This means your lungs have been hit. This usually happens (from the people I’ve spoken to) around day 7 since the first symptom shows up. It lasts for 10 days after that. Even after you test negative and beaten COVID, your lungs maybe a little worse for a month or so after that. It too shall pass so hang in there.

You may see some or all of these symptoms. You will find multiple reasons to believe it can’t be COVID. “I just had a bad meal.” “It’s a change of weather.” “I slept weird.

It’s great to not be positive but that shouldn’t stop you from isolating yourself at home and from everyone. If I could manage to do that at home and not infect my pregnant wife while cooking for her, you can isolate yourself successfully. One of the guys I coached through his experience managed to isolate himself while living with his family of four and sharing his 2-bedroom apartment with 5 more people, a total of 9 people in a 2 bedroom apartment!

Here’s my advice on what to do when you’re feeling under the weather:

1. Stay calm. There is no shame in getting this disease.

2. Remember the three points of entry.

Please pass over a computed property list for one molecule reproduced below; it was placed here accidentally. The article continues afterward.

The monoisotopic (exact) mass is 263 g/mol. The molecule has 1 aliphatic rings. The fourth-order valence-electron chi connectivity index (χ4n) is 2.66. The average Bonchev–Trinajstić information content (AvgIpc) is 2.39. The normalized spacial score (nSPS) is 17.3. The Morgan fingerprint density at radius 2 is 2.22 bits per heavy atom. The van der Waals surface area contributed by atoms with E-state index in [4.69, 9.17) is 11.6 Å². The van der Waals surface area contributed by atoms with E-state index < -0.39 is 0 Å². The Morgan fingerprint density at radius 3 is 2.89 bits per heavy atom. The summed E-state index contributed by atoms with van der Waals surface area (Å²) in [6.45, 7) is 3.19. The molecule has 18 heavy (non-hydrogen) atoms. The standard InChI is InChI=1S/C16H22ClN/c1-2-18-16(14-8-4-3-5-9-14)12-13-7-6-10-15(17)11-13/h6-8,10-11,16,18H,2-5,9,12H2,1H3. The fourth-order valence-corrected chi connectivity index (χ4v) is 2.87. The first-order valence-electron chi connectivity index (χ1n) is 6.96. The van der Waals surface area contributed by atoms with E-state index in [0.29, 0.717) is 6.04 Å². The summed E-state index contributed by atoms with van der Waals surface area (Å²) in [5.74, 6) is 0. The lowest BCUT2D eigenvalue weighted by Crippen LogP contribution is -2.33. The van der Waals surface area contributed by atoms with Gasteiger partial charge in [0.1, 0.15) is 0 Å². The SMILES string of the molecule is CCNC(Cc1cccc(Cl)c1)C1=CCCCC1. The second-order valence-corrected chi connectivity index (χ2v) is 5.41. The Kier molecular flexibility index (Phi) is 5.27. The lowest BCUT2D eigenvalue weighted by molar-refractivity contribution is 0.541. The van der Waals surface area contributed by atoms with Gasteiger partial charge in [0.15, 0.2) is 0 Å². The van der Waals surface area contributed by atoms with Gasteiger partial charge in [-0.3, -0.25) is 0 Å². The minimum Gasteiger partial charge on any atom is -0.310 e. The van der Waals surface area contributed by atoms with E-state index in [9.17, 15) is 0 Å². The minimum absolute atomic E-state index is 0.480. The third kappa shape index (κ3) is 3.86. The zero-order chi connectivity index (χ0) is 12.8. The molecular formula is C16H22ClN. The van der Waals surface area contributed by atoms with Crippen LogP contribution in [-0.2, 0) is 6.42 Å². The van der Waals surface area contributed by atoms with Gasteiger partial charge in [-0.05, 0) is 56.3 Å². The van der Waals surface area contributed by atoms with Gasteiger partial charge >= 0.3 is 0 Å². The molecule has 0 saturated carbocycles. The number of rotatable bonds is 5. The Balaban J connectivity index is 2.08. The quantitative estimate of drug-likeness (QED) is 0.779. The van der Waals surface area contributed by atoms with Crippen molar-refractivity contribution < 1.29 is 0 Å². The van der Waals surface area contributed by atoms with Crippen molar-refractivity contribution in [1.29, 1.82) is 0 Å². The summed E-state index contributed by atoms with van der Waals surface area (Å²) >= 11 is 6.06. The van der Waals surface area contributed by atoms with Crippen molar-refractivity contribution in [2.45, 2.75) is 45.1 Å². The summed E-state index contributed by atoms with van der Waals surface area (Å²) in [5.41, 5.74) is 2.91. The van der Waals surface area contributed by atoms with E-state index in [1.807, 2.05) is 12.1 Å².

For this disease, it’s the eyes, nose and mouth.

3. Inform everyone you have been in touch with.

Tell them that you are feeling under the weather. Tell them not to panic and that you are going to monitor and/or get tested. They too should distance themselves from their family members. Whenever you step out and meet people you are doing so at your risk so don’t blame someone else for getting this disease. You know the risks.

On the flip side as long as you have distanced yourself and worn masks while meeting people, don’t feel ashamed if you end up infecting others. They knew the risks. But it’s important you tell them in a timely manner that you are under the weather and they too should isolate themself. I feel a lot of people hesitate taking this step thinking what will people say or people might think that they are overreacting as they haven’t tested positive. It’s better to be cautious.